…following up on the great experience I had in last week’s class, coupled with an awesome score I made of a bunch of obscure Gocco inks (including a whole tube of Bronze, two discontinued pearlized colors, and the full set of flourescent colors.
All the ink was inspiring; I went back to an old design I’d done for a band flyer. This was always one of my favorite designs, and I wanted to see if I could implement it on Gocco. I chose a couple of (what I hoped were) matching greens, ‘coz someone noticed that I’d never printed anything living-looking. Meh.
Here, I’ve got my art ready to go, and I’m just about to set down my registration guides (the clear sticky photo corners).
I ultimately tried several registration approaches, as the design I made was a challenge:
My goal was to land both the house and the text in the tightly defined areas on the background. In retrospect, the design made my life way too difficult, and I’ve learned how I would change the design to make registration simpler, but at this point in the project, I was confident in my photo corners approach because of previous successes.
I only wasted the first ten or so backgrounds on the photo corner approach–the design was decidedly intolerant of even the slightest twisting, and I gave up on the “just do it the same way each time” philosophy.
Next, I tried the vellum overlay. I’ve heard about folks who use this approach, by taping it to one edge of the printer, so it’s available to place the paper under:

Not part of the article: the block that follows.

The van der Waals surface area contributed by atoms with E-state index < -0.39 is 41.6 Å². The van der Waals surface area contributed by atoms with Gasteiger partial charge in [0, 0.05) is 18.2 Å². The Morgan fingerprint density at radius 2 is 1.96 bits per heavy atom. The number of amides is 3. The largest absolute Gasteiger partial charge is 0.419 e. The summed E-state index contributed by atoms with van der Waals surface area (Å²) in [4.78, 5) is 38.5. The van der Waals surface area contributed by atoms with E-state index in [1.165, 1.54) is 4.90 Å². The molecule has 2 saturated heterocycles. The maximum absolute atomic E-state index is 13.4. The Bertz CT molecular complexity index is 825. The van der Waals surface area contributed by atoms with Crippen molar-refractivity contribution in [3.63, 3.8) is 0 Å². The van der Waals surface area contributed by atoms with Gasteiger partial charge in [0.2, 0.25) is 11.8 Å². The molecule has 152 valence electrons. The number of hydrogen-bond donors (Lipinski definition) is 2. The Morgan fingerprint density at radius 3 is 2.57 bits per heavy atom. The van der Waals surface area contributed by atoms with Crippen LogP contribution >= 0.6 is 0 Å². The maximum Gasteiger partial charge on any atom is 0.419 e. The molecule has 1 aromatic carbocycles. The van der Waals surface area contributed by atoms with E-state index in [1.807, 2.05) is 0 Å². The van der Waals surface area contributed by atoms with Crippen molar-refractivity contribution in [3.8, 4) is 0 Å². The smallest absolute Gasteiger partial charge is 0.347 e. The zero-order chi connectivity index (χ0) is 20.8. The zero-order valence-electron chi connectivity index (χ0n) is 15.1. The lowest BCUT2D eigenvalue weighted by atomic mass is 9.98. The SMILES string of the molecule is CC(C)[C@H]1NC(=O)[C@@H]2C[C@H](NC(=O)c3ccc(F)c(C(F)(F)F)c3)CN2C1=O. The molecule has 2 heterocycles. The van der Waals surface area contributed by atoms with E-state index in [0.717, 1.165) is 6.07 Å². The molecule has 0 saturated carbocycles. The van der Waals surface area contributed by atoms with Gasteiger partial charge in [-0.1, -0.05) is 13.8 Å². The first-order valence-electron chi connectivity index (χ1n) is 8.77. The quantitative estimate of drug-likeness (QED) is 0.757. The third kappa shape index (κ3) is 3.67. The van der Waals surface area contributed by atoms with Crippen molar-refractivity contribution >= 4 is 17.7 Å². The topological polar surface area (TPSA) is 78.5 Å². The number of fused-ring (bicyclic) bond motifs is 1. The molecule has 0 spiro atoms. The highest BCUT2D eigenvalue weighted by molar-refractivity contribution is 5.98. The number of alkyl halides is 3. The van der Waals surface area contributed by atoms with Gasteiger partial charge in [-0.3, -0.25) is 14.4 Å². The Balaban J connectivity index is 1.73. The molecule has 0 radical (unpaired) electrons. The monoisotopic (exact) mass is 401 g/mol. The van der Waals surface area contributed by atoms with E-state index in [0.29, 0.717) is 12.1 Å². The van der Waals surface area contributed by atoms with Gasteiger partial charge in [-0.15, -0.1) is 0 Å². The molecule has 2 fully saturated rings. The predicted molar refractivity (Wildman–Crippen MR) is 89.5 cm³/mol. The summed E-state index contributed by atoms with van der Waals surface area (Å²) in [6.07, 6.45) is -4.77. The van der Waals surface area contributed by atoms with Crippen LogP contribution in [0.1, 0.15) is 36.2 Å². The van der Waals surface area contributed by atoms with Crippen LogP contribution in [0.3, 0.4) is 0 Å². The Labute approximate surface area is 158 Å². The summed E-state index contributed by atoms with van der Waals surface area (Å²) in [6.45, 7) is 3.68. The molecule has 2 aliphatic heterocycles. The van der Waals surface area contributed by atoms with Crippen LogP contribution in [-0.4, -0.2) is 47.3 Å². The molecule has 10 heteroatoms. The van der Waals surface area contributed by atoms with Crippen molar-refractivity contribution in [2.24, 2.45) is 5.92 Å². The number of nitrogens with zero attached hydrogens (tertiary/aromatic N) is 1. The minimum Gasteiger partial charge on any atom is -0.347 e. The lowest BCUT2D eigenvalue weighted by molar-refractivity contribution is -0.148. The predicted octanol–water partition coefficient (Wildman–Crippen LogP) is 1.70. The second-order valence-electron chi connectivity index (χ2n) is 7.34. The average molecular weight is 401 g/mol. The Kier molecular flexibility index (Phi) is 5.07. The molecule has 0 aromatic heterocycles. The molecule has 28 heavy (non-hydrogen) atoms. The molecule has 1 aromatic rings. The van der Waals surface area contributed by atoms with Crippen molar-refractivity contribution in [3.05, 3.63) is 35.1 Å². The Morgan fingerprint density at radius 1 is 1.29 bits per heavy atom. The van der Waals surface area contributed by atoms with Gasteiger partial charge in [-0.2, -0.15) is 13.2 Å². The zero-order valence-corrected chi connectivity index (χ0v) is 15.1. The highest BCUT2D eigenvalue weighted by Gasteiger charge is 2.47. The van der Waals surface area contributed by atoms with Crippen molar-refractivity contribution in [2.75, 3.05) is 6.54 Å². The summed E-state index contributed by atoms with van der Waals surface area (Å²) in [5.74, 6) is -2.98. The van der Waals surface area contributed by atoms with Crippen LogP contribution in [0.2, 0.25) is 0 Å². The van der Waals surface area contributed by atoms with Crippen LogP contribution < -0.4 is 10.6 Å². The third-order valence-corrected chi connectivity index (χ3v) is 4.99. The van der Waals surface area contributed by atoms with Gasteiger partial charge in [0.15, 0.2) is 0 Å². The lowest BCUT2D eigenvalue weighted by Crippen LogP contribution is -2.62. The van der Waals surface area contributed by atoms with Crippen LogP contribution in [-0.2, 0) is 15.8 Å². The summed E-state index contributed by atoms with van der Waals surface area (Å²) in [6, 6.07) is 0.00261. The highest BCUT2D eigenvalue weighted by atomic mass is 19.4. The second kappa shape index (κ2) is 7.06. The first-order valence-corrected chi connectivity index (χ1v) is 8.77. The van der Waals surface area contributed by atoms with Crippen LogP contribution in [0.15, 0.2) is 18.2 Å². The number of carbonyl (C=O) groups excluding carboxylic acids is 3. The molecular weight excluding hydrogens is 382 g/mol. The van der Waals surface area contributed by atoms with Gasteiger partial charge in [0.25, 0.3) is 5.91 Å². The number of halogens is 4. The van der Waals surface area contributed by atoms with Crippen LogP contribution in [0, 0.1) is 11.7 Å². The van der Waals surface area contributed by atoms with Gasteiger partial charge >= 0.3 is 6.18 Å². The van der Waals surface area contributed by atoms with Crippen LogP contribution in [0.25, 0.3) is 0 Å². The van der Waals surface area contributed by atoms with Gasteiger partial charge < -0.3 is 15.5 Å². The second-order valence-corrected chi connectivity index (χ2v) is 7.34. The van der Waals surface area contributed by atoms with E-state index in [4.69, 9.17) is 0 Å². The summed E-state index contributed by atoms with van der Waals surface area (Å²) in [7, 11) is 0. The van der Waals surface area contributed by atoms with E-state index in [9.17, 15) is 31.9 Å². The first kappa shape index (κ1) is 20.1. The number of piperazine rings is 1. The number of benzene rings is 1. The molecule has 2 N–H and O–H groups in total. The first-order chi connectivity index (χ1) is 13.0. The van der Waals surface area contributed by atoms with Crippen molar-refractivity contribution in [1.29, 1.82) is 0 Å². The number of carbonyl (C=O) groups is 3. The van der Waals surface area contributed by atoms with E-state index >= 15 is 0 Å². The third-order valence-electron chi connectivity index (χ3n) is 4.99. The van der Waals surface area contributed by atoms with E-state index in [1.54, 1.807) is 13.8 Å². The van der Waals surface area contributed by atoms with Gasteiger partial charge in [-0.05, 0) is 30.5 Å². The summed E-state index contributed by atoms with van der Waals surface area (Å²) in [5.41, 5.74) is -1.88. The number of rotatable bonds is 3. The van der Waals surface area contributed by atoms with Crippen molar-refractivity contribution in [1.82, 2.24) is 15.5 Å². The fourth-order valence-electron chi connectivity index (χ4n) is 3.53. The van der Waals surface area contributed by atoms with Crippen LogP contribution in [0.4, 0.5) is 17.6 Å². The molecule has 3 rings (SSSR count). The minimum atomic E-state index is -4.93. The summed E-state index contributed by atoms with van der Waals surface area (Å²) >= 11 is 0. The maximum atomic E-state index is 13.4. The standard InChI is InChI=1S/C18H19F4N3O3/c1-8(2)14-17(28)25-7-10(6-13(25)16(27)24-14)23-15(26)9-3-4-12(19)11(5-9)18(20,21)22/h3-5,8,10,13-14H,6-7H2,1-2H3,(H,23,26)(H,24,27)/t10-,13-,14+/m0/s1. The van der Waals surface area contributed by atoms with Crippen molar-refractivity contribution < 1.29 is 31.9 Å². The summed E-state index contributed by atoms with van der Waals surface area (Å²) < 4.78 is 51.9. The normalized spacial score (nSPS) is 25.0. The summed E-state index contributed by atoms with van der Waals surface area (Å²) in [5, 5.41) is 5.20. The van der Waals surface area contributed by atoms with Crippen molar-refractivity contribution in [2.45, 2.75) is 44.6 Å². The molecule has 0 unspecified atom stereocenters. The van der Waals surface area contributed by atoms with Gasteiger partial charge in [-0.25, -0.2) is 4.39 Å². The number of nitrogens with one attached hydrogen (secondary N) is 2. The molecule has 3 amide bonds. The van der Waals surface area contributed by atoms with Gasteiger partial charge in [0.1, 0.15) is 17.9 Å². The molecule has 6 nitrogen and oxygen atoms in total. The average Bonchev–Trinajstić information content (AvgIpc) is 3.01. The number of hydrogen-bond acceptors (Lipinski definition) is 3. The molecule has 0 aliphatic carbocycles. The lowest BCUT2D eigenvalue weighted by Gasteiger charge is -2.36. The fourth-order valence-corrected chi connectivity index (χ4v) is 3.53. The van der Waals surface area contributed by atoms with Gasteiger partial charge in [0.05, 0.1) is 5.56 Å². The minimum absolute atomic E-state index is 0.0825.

This seemed cool and a sure-fire way to work, but the lack of stability in the platform (the foam base rocks back and forth to ensure even pressure across the entire screen) and tensioning problems made this very fiddlly and difficult. I gave up on the vellum even quicker.
Eventually, I found that the only way to ensure the best registration was to take responsibility for it myself. I discovered that the background image did not go onto the paper very consistently, but the image itself was very stable, so if I ignored the outline of the paper, and focused on the background only, I could consistently register very closely:
Another of the unfortunate effects of using the photo corners was that a small portion of the image got lost in the lower-right corner. However, that server as an effective anchor to register against:
Ultimately, I found that if I simply paid attention to the vertical line of the right hand side of the image, as well as the front (bottom) edge, and how they lined up to the pad under them, that I could nail it every time:
I ran 80 total prints; 33 of them are what I would call saleable: